With the equinox behind us, autumn is here. We’ve moved from the growth cycle of summer to the slower more dormant time of the year.
In Chinese medicine, autumn is a time to harvest our energy and take time to pause, slow down and be still. While the animals and plants around us honor this law of nature, we seldom do. As a result we can feel imbalanced and out of sorts if we don’t self-care.
Autumn is associated with the lung and large Intestines energetic meridian channels. The healthy cycle is associated with the lungs drawing in chi and the large intestines letting go what we no longer need. These two partner organs may easily go out of balance during autumn. If we don’t take time to honor the natural rhythms on and off the mat, we can feel under the weather.
So, what are the emotional, physical and mental symptoms that point to an imbalance? And how can you create more balance?
Are you feeling ungrounded, out of touch with your ‘feeling’ parts? Are you experiencing prolonged sadness, and grief? Are you feeling emotionally stopped? My teacher, Sarah Powers talks about us not being able to cry when we are awed with beauty- that kind of emotional stoppage.
We've all been through so much with the pandemic and wild fires that we are all probably feeling a sense of loss and grief for the life we once knew. I know I am.
On the flip side, when the lung and large intestines meridians are in harmony we can feel courage, experience our moments as precious and stay in the experience we’re in. We have courage to face our sadness and are able to let go.
Are you prone to catching colds? Do you have respiratory issues in the nose and throat? Do you have allergies and even skin issues like acne, hives or rashes? Remember the skin is known as the ‘third lung’ so skin issues can point to an imbalance.
Do you find it difficult to face challenges with confidence? Is your thinking muddled, cloudy and disconnected?
The good news is there are simple things we can do on and off the mat to honor the harvest season, clear out the old and welcome in the new.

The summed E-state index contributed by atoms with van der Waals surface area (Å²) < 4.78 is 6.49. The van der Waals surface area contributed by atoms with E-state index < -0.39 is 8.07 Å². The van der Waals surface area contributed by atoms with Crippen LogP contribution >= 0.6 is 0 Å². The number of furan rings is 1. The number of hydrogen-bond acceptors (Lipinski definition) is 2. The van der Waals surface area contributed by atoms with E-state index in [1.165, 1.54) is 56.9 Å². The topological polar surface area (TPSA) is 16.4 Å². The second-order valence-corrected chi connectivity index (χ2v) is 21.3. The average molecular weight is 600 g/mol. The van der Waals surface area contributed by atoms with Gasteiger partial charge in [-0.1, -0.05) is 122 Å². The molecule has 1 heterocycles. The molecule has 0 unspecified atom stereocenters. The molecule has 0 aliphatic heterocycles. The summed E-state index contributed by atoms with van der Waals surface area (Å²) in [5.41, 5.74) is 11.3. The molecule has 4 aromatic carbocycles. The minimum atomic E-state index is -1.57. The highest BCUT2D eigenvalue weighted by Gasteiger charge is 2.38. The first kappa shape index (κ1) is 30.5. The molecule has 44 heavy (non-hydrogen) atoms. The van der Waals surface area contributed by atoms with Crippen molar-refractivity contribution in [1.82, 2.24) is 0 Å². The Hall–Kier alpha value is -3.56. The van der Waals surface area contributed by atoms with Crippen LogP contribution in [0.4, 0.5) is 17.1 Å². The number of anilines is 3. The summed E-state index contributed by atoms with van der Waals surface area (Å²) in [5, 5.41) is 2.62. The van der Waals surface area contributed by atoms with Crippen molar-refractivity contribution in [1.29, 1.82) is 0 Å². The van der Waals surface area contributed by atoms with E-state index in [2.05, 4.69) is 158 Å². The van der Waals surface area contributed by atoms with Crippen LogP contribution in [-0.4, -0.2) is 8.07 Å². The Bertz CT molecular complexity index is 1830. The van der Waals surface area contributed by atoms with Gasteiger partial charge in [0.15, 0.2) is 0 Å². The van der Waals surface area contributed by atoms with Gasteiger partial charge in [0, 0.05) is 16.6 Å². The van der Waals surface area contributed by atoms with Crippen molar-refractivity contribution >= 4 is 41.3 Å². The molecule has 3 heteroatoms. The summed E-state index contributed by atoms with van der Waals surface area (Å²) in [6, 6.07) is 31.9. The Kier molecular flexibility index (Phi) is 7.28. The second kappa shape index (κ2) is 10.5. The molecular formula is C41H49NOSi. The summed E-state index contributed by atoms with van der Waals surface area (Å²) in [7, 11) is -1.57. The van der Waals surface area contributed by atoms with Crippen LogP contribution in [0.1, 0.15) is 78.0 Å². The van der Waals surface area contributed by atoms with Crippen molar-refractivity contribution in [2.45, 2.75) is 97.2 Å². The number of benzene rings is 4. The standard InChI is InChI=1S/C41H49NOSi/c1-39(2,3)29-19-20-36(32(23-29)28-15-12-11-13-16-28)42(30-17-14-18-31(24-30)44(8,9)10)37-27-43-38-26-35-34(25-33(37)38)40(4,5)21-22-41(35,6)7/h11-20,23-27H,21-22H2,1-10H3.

Aligning with the cycle of ingestion (lungs) and letting go (large intestines), here are some insightful questions to ask ourselves. What is it that’s holding me back? What am I afraid to let go off? Doing this inner work on and off the mat can be incredibly insightful.
For me the insight relates to self-destructive beliefs I have about myself when I’m in a romantic relationship. I have let go of so much but it’s like peeling an onion - there are many layers to it.
My yin classes provide a safe container for this type of internal inquiry as we hold the poses for extended periods, explore sensations, emotions, and feelings that come to the surface. We practice inner listening and often ‘realize’ the untrue stories we tell ourselves which keep us in our discomfort. Each yin pose can be like a mini-exploratory and healing session. Join me! See my schedule here.
In Chinese medicine the season of autumn is associated with the element of metal, which governs things like organization, setting limits, and protecting boundaries.
Clean out the wardrobe
Are there any projects you began in spring or summer that need to be finished? Of course, it's also the perfect time to begin more introspective, indoor projects. With that in mind, I’m considering clearing out old pairs of jeans and donating them. I have so many different styles that it’s time to declutter. For decluttering, see Marie Kondo.
It’s also a good time to reflect on personal relationships and identify the ones that are causing us friction. Then ask ourselves do we need to set a limit or protect our boundaries. Is there a relationship that has not been serving you? Do you feel you’ve been giving too much and it’s tiring you? Is it time to see if setting a boundary with that person will create more ease for you?
Autumnal beauty rituals I recommend are using a loofah to exfoliate the skin on your body to shed the summer skin and welcome the healthiest skin possible for the season ahead. Another treat is incorporating aromatherapy oils, such as lavender and geranium into your favorite moisturizer and massaging your body and soles of your feet. It’s heavenly!
Eat grounding foods
The best grounding foods to eat, as recommended by nutritionists are root vegetables which are great for stabilizing energy because they grow underground. Potatoes, sweet potatoes, carrots, turnips, onions, parsnips, turnips, garlic, radishes, rutabagas, and ginger are all ideal examples of root vegetables that can be cooked up in warm dishes throughout the autumn season.
I like to make my own ‘grounding tea’ by boiling a large pot of water and adding ginger, cloves and a pinch of turmeric (be careful as it stains things it comes in contact with).
For exceptional seasonal plant-based recipes, see Sapana Chandra. I try to make at least 1-2 bowls per week from Sapana's book.
Doing a simple Yin Yoga sequence can help support the tender lungs to function more smoothly. Check out my 10 minute sequence here.
The target tissue is the upper arms and shoulders where the lung and large intestines meridians intersect the connective tissue. The sequence brings fresh life-giving chi to the upper body and help the lungs receive pure chi from the heavens on the inhale and propel it downward to where the kidney energy roots it in. Please do this 10 minute sequence a few times a week to help these organic processes flourish within you. Or see you in class for a deeper dive.
Wishing you a peaceful season of harvest. See you in class!